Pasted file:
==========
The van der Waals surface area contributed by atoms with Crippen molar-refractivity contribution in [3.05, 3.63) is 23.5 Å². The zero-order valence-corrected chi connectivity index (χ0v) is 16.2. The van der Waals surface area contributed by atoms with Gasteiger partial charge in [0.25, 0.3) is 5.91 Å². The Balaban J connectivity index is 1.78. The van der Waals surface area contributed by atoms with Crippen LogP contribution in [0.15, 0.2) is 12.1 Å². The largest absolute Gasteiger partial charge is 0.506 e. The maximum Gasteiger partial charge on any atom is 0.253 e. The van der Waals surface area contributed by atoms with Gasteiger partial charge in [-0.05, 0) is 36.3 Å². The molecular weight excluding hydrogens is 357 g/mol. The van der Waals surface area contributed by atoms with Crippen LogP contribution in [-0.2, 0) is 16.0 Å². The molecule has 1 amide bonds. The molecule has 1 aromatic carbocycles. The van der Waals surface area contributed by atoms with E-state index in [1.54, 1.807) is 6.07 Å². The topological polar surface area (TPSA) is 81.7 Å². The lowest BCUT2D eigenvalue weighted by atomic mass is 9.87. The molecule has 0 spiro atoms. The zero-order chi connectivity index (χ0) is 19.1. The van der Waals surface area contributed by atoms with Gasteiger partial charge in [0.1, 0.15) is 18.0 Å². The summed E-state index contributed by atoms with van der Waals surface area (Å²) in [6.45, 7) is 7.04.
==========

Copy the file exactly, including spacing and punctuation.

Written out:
The van der Waals surface area contributed by atoms with Crippen molar-refractivity contribution in [3.05, 3.63) is 23.5 Å². The zero-order valence-corrected chi connectivity index (χ0v) is 16.2. The van der Waals surface area contributed by atoms with Gasteiger partial charge in [0.25, 0.3) is 5.91 Å². The Balaban J connectivity index is 1.78. The van der Waals surface area contributed by atoms with Crippen LogP contribution in [0.15, 0.2) is 12.1 Å². The largest absolute Gasteiger partial charge is 0.506 e. The maximum Gasteiger partial charge on any atom is 0.253 e. The van der Waals surface area contributed by atoms with Gasteiger partial charge in [-0.05, 0) is 36.3 Å². The molecular weight excluding hydrogens is 357 g/mol. The van der Waals surface area contributed by atoms with Crippen LogP contribution in [-0.2, 0) is 16.0 Å². The molecule has 1 amide bonds. The molecule has 1 aromatic carbocycles. The van der Waals surface area contributed by atoms with E-state index in [1.54, 1.807) is 6.07 Å². The topological polar surface area (TPSA) is 81.7 Å². The lowest BCUT2D eigenvalue weighted by atomic mass is 9.87. The molecule has 0 spiro atoms. The zero-order chi connectivity index (χ0) is 19.1. The van der Waals surface area contributed by atoms with Gasteiger partial charge in [0.1, 0.15) is 18.0 Å². The summed E-state index contributed by atoms with van der Waals surface area (Å²) in [6.45, 7) is 7.04.